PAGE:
Rep. Fred Upton (R-Mich.), chairman of the full committee, said that while Congress can't afford the current rate of spending in physician services, it recognizes the pending 29.4% fee cut to physicians—scheduled for Jan. 1, 2012, to bring rates in line with the SGR formula—will force doctors out of the Medicare program and result in a large number of Medicare beneficiaries losing access to services. Addressing the issue is on the committee's “short list of getting things done this summer,” Upton said.
American Medical Association President Dr. Cecil Wilson testified the SGR formula has called for payment reductions since 2002, when payments were cut by 5%. Since then, Congress has intervened a dozen items to prevent additional cuts. And because funding wasn't provided to reform the formula, the current Congress must address even steeper cuts.
Wilson presented a three-part solution that suggests repealing the sustainable growth-rate formula and implementing a five-year period of stable Medicare payments as policymakers and stakeholders develop a permanent solution. The third element calls for transitioning to a range of new payment models that improve the coordination, quality, appropriateness and costs of care.
Dr. Roland Goertz, president of the American Academy of Family Physicians, and Dr. David Hoyt, executive director of the American College of Surgeons, proposed similar ideas, with Goertz suggesting that the payment update to primary-care physicians during the five-year transition period be 2% higher.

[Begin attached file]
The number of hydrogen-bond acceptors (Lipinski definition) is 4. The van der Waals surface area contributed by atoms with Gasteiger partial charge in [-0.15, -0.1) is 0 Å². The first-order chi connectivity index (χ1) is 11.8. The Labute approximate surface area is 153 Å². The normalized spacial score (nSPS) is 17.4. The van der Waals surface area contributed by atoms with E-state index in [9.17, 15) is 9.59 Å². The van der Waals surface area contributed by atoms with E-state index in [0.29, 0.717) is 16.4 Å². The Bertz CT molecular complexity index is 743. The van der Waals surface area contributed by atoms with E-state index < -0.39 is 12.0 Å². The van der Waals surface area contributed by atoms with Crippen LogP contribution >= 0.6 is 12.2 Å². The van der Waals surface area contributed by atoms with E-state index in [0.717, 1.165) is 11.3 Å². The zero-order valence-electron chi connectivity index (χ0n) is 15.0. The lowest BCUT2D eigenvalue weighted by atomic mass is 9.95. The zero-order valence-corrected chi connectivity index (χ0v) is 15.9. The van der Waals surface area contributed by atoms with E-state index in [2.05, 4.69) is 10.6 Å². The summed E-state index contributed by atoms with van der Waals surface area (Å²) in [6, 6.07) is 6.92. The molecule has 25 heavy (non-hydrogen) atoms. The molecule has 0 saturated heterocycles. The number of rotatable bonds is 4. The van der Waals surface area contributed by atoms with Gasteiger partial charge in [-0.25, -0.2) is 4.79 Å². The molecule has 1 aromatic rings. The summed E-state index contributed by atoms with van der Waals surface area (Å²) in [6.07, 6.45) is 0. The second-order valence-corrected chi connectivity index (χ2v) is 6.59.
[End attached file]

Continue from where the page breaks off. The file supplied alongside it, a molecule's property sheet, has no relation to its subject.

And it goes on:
When asked by Rep. Frank Pallone Jr. (D-N.J.), if he thought there was consensus among the nation's medical societies on the issue, the AMA's Wilson highlighted the consensus around those three areas.
Former CMS Administrator Dr. Mark McClellan testified that any payment fix should be coupled with more support for improvements in care that also result in cost savings. He gave the example of Kansas City (Mo.) Cancer Center, where oncologists have partnered with United Healthcare. While the oncologists still get paid for costs related to the chemotherapy they administer, they receive a bundled payment that is not tied to giving more intensive chemotherapy. Instead, the payment provides support for the treatment protocols the physicians deem most important.
During a brief recess in the hearing, McClellan told Modern Healthcare that healthcare providers should not wait to apply these new payment models.
“I think we've done a good deal of testing over the last five years,” McClellan said. “There are a lot of things going on in the private sector and state programs and regional collaborations and other physician-led efforts that are showing you can get better care and lower cost in a wide range of medical specialties and across coordination of care among medical specialties,” he said. “Start now.”